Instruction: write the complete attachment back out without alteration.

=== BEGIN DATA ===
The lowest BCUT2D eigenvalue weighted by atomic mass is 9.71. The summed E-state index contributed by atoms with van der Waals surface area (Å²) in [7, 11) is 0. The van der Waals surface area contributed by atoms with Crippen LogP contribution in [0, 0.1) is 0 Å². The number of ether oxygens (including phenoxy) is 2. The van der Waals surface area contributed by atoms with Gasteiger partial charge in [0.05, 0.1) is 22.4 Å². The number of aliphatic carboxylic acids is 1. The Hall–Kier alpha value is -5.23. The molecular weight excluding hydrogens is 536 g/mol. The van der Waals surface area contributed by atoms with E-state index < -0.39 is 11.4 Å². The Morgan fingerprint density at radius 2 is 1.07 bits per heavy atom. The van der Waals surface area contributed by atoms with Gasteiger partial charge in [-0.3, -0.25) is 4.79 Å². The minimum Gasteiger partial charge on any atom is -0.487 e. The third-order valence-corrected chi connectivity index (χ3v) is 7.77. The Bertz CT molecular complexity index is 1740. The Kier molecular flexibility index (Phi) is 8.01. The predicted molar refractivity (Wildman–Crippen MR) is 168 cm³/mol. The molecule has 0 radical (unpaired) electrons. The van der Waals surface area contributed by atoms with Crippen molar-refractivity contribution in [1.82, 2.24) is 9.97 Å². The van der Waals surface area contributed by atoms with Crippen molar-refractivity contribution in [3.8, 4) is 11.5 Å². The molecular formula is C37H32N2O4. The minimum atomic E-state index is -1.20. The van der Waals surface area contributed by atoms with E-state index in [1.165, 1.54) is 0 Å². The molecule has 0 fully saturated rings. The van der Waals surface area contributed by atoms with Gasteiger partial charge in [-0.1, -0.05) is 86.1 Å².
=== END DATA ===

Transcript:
The lowest BCUT2D eigenvalue weighted by atomic mass is 9.71. The summed E-state index contributed by atoms with van der Waals surface area (Å²) in [7, 11) is 0. The van der Waals surface area contributed by atoms with Crippen LogP contribution in [0, 0.1) is 0 Å². The number of ether oxygens (including phenoxy) is 2. The van der Waals surface area contributed by atoms with Gasteiger partial charge in [0.05, 0.1) is 22.4 Å². The number of aliphatic carboxylic acids is 1. The Hall–Kier alpha value is -5.23. The molecular weight excluding hydrogens is 536 g/mol. The van der Waals surface area contributed by atoms with E-state index < -0.39 is 11.4 Å². The Morgan fingerprint density at radius 2 is 1.07 bits per heavy atom. The van der Waals surface area contributed by atoms with Gasteiger partial charge in [-0.3, -0.25) is 4.79 Å². The minimum Gasteiger partial charge on any atom is -0.487 e. The third-order valence-corrected chi connectivity index (χ3v) is 7.77. The Bertz CT molecular complexity index is 1740. The Kier molecular flexibility index (Phi) is 8.01. The predicted molar refractivity (Wildman–Crippen MR) is 168 cm³/mol. The molecule has 0 radical (unpaired) electrons. The van der Waals surface area contributed by atoms with Crippen molar-refractivity contribution in [1.82, 2.24) is 9.97 Å². The van der Waals surface area contributed by atoms with Crippen molar-refractivity contribution in [3.8, 4) is 11.5 Å². The molecular formula is C37H32N2O4. The minimum atomic E-state index is -1.20. The van der Waals surface area contributed by atoms with E-state index in [1.165, 1.54) is 0 Å². The molecule has 0 fully saturated rings. The van der Waals surface area contributed by atoms with Gasteiger partial charge in [-0.1, -0.05) is 86.1 Å².